Saturday, 9 February 2013

Fyra the Failure goes Phut?

Competition for International Rail Journeys
From our Europe Correspondent
Actually its that lorry driving chum David who started it again. A web site advertising yet another continental coach service, this time called "Royal Dutch." But the publicity for the coach refers to "Fyra".

Yer wot?
Fyra is a new high-speed train service between Brussels, Antwerp, Rotterdam, Schiphol & Amsterdam operated jointly by SNCB (Belgian Railways) and NS HiSpeed (Dutch Railways). The V250 trains run on the new Brussels-Amsterdam high-speed line at up to 250 km/h (155 mph) and take just 2 hours between capitals. Initially launching with 10 trains a day, they will build up to a departure every hour in each direction within the next few months. They compete on this route with the existing high-speed Thalys trains which continue to and from Paris.

Pronounced "fee" "ra" (NOT "fie" "ra") and derived from French and dutch words meaning "proud", the trains were designed by a long lost cousin of the late Charles Schultz ...
[No they weren't; but it would be good if they had been!]

And the whole experience looks super-swish!

If you book in advance at www.b-europe.com you can find limited-availability fares between Brussels and Amsterdam from just €25, no-refunds, no changes to travel plans. If you buy on the day, flexible fares cost €54, although you may find a €39 senior fare available for anyone over 60, or a €30 youth fare available for anyone under 26. Children under 12 go for €15. For full details of fares on Fyra, see see www.fyra.com or book online at www.b-europe.com. In fact, www.b-europe.com will book you from London to Amsterdam by Eurostar & Fyra from just €73.50 (£59.65).

Except that it isn't.

This is the Fyra web site today:-
And there IS more:-

Fyra service temporarily suspended: travel advice until 17 February

Due to technical problems encountered on the Fyra trains, SNCB and NSHispeed have decided to suspend Fyra train services until further notice.

In addition, SNCB is putting AnsaldoBreda, the Italian manufacturer of the Fyra V250 trains, in default.

SNCB and NSHispeed regret this decision and apologize for the impact on their customers' travel plans. SNCB and NSHispeed have suspended Fyra ticket sales and have jointly agreed an alternative travel plan:.

So what has happened?

Fyra services have now been suspended after three trains were damaged by snow and ice last week. The new service started in December, replacing slower intercity trains, but has been beset by delays and breakdowns since then. On Friday Belgium said it would not allow Fyra trains to use its railway tracks until all the problems had been ironed out.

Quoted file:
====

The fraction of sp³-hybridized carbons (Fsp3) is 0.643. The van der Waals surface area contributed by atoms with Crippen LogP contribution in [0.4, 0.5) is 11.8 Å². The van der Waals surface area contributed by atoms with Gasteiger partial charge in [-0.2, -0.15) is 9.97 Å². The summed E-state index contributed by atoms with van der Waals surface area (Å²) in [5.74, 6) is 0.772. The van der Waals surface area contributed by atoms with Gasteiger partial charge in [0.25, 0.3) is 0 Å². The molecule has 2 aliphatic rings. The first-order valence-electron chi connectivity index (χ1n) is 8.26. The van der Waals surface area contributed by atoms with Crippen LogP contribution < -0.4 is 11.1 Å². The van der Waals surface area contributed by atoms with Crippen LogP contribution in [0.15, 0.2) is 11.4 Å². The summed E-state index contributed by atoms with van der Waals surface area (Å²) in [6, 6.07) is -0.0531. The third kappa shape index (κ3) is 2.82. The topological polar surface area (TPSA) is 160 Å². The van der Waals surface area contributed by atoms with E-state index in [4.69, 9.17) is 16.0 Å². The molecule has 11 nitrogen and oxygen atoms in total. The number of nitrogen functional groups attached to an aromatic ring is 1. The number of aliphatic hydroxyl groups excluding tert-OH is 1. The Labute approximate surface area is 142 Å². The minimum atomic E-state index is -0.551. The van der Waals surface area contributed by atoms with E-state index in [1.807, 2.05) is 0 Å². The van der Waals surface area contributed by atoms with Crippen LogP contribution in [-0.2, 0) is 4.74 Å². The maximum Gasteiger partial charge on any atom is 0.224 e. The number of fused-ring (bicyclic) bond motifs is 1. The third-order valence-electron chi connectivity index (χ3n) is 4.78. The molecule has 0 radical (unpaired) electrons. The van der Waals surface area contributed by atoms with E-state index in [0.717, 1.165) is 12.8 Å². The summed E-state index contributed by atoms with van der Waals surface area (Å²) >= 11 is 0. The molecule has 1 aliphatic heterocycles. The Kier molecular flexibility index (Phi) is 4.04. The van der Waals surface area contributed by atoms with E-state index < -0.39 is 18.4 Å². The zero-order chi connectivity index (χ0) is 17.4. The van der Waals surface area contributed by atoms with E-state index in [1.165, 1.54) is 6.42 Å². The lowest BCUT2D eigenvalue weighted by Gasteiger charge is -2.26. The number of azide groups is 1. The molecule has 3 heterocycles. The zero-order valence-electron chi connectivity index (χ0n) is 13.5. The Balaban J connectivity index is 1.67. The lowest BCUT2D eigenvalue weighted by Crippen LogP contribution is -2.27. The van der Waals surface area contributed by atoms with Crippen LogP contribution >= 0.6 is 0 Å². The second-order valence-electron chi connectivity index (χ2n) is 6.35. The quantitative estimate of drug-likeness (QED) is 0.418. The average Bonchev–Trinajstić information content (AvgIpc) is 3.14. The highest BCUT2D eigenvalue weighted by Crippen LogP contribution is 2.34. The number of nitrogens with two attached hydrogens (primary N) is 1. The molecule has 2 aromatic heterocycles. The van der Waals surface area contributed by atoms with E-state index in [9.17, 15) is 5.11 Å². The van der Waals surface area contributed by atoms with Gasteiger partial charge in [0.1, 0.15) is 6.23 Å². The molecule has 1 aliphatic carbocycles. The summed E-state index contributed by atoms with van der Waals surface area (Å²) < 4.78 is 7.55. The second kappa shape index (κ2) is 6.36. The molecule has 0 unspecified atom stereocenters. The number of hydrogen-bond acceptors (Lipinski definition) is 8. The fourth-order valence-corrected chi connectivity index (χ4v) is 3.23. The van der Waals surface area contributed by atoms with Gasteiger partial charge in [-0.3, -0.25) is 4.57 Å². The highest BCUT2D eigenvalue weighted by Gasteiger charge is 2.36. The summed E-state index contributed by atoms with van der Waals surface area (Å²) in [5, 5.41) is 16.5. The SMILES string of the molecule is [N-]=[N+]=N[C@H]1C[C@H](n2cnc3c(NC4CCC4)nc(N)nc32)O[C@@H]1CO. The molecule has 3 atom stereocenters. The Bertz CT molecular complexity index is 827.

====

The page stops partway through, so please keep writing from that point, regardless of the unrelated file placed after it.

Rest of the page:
Hey! It's not only UK trains that suffer from "the wrong type of snow".

The phrase originated in a comment by British Rail's Director of Operations Terry Worrall on 11 February 1991 whilst being interviewed by James Naughtie. He explained that "we are having particular problems with the type of snow, which is rare in the UK". Naughtie replied "Oh, I see, it was the wrong kind of snow," to which Worrall replied, "No, it was a different kind of snow".

But it seems that problems with the trains go deeper than just a bit of snow. One news item refers to "an incident" with one of the trains. The use of "an incident" is usually a euphemism for something technically very serious.

Meanwhile some experts have suggested that Belgian and Dutch Railways accepted a bargain quote for manufacturing the trains from a company with insufficient experience in building high speed units.

The company replies that the trains have been tested in all conditions. But, presumably, not in the wrong type of snow!

Meanwhile, the existing "competitor", the Thalys consortium of rail operators ...
... is running its normal timetable ...
... and its swish trains ...
... on the same route.
I bet their management is really disappointed to see their competitor in disarray!

Chortle, chortle.

 Next Bus Blog : Sunday 10th February 

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